Top 5 Mistakes in Preparing the Next Generation for the Family Business

The easiest way to wreck a family enterprise is to raise the next generation with a sense of entitlement. Entitlement starts at an early age when parents provide their kids with not only all their “needs” but with all their “wants” as well. So what are the kids to expect? This continues into adolescence and adulthood, when parents provide them with all their tech desires and, of course, a shiny new car once they get their licenses. Many parents want to give their kids that which they never had, but without some “skin in the game,” without a financial or work commitment on their part, the next gen can carry these expectations into adulthood.

All too often, when younger generation family members complete schooling and finds it hard to get a job, or don’t “enjoy” the job she or he has, Mom/Dad is quick to say, “No problem. Come work for me.” The next generation needs to see the enterprise as an opportunity, not an obligation and certainly not a guarantee for employment. We believe that “outside experience” is essential. Absent working for “boss” in a business not owned by the family, it’s hard to separate “boss” from “Mom” and “Dad.”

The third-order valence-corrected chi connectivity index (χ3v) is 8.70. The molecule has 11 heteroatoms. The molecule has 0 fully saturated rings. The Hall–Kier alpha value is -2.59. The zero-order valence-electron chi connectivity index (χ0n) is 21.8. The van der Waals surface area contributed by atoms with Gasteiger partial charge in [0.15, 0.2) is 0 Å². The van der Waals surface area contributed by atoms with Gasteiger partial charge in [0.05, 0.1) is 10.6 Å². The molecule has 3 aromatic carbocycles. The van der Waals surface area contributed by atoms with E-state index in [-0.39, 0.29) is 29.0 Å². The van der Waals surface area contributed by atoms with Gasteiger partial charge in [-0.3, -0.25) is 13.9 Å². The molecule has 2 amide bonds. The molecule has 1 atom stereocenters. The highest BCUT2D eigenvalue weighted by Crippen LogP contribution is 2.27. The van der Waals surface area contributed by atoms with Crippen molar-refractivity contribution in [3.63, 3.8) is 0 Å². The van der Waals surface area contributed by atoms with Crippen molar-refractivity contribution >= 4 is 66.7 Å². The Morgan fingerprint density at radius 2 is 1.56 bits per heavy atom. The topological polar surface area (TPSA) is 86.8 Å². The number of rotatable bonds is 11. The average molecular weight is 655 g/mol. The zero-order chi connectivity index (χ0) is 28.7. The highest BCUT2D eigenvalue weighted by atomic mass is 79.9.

Outside experience also gives the younger generation an opportunity to learn different skills, see how other companies operate and even to make some mistakes outside of the family’s enterprise. Most important, this outside experience gives the next generation members confidence that they can make it on their own. When they enter, they’ll have greater respect from the non-family employees and other stakeholders. Caution – go easy on the perks. A new BMW and high salary will not be received positively by others.